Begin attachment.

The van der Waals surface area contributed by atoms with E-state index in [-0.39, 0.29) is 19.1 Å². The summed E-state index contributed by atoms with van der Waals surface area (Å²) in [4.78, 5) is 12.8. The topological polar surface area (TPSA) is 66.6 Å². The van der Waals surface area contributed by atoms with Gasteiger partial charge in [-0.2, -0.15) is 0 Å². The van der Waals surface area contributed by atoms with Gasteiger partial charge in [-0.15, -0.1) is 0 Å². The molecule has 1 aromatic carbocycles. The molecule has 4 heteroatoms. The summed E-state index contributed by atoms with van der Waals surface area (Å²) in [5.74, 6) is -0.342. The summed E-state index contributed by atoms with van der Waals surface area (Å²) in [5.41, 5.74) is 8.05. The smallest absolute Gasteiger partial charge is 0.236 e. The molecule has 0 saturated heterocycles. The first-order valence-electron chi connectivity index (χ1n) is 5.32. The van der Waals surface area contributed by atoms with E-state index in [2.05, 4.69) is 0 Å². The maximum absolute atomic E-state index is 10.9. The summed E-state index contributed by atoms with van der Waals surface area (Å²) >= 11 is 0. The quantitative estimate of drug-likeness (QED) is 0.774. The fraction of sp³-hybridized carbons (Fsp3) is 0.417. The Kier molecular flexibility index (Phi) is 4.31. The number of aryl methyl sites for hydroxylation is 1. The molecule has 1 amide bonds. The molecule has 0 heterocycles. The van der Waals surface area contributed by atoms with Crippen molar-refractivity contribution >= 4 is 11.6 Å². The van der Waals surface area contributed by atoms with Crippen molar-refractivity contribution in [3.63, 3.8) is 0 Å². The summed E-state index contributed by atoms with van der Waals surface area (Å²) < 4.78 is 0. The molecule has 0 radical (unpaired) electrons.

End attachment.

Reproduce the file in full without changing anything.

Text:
The van der Waals surface area contributed by atoms with E-state index in [-0.39, 0.29) is 19.1 Å². The summed E-state index contributed by atoms with van der Waals surface area (Å²) in [4.78, 5) is 12.8. The topological polar surface area (TPSA) is 66.6 Å². The van der Waals surface area contributed by atoms with Gasteiger partial charge in [-0.2, -0.15) is 0 Å². The van der Waals surface area contributed by atoms with Gasteiger partial charge in [-0.15, -0.1) is 0 Å². The molecule has 1 aromatic carbocycles. The molecule has 4 heteroatoms. The summed E-state index contributed by atoms with van der Waals surface area (Å²) in [5.74, 6) is -0.342. The summed E-state index contributed by atoms with van der Waals surface area (Å²) in [5.41, 5.74) is 8.05. The smallest absolute Gasteiger partial charge is 0.236 e. The molecule has 0 saturated heterocycles. The first-order valence-electron chi connectivity index (χ1n) is 5.32. The van der Waals surface area contributed by atoms with E-state index in [2.05, 4.69) is 0 Å². The maximum absolute atomic E-state index is 10.9. The summed E-state index contributed by atoms with van der Waals surface area (Å²) >= 11 is 0. The quantitative estimate of drug-likeness (QED) is 0.774. The fraction of sp³-hybridized carbons (Fsp3) is 0.417. The Kier molecular flexibility index (Phi) is 4.31. The number of aryl methyl sites for hydroxylation is 1. The molecule has 1 amide bonds. The molecule has 0 heterocycles. The van der Waals surface area contributed by atoms with Crippen molar-refractivity contribution >= 4 is 11.6 Å². The van der Waals surface area contributed by atoms with Crippen molar-refractivity contribution in [3.63, 3.8) is 0 Å². The summed E-state index contributed by atoms with van der Waals surface area (Å²) < 4.78 is 0. The molecule has 0 radical (unpaired) electrons.